Sample size and selection for a coding audit

March 30th, 2009 - Codapedia Editor
Categories:   Compliance  

In 2001, the OIG published a compliance plan recommendation for physician practices. This is one in its series of compliance plans: hospitals, labs, billing services, etc had already been published.  A copy of it  from the Federal Register is attached in the resource page.

In it, the OIG recommended an annual audit of each practitioner's claims of either ten encounters selected randomly or 2-5 encounters per government payer. Government payers include Medicare, Medicaid, TriCare and Federal BCBS.  Many groups find it simpler to select ten notes, randomly, without regard to patient insurance.

The OIG did not say how to select those services for audit.  One option is to print a detailed list of patient encounters for a one or three month period.  Note the total number of encounters.  Use a random number generator (available at numerous websites, for free) to generate 10 random numbers.  Apply those numbers to the list, and you have randomnly selected ten encounters.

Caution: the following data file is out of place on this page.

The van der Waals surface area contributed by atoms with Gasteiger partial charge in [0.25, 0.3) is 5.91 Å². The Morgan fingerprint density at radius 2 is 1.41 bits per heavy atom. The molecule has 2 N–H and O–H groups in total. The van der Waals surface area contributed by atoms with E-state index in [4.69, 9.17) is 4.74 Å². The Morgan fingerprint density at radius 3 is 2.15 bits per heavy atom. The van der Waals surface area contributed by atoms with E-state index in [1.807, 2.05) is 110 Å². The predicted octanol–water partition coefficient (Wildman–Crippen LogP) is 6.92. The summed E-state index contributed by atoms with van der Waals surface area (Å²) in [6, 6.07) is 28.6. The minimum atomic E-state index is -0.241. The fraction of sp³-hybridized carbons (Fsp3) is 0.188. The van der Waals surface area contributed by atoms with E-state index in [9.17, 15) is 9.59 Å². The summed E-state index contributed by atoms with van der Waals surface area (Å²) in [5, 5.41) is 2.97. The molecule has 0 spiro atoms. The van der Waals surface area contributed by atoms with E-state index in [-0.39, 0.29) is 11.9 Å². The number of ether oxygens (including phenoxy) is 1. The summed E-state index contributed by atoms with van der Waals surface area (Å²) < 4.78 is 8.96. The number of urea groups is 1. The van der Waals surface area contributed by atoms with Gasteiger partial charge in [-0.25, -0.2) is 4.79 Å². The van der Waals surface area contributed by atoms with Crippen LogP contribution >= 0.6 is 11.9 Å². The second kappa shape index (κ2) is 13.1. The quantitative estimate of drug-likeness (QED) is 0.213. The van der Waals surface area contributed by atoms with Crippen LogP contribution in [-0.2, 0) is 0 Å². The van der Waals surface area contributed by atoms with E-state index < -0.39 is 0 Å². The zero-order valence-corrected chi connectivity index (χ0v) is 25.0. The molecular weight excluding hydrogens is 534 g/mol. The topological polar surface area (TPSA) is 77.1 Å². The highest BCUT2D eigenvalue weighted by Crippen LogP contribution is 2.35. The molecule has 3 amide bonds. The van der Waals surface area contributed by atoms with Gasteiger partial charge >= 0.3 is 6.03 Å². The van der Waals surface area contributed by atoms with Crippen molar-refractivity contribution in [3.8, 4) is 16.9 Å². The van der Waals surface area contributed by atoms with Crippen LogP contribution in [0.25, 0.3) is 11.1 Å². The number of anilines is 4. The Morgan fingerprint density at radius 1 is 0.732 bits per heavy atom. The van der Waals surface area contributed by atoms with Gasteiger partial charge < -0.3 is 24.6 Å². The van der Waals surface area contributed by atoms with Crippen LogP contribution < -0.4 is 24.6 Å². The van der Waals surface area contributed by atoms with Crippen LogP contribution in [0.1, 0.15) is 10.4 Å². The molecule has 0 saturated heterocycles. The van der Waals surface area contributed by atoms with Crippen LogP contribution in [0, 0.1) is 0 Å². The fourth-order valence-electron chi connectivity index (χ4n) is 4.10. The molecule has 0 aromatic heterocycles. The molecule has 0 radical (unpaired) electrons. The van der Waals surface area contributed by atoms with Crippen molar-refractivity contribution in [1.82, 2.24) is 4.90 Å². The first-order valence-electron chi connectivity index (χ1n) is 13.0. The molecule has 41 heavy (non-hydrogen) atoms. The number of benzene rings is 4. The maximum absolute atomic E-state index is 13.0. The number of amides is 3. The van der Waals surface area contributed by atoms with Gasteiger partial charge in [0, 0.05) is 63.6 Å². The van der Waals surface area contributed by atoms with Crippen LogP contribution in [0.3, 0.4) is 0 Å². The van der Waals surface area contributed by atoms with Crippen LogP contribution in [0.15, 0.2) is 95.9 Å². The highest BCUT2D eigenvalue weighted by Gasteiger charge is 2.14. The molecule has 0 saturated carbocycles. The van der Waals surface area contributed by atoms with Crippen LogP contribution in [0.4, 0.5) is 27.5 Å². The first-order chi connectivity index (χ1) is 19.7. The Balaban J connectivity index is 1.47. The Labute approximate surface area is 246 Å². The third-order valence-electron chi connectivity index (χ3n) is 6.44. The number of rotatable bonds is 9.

A second option is to focus on high volume or high risk services.  This might include claims with certain modifiers.  For a primary care provider, it might be services billed as 99213 or 99214, since those are high volume services for primary care.  For a hospitalist, it might be focusing on 99233, since CMS finds a high error rate for level three subsequent hospital visits. 

Another method to select an audit focus is to review the OIG Work Plan for this year.  If the OIG is focusing on a service that is performed at a high frequency in your practice, include those services in your audit.

Feel free to change your audit focus from year to year.  If you find that your group is accurate in their established patient visit coding, select another focus for audit.  This gives you the opportunity to educate your physicians while checking for compliance.


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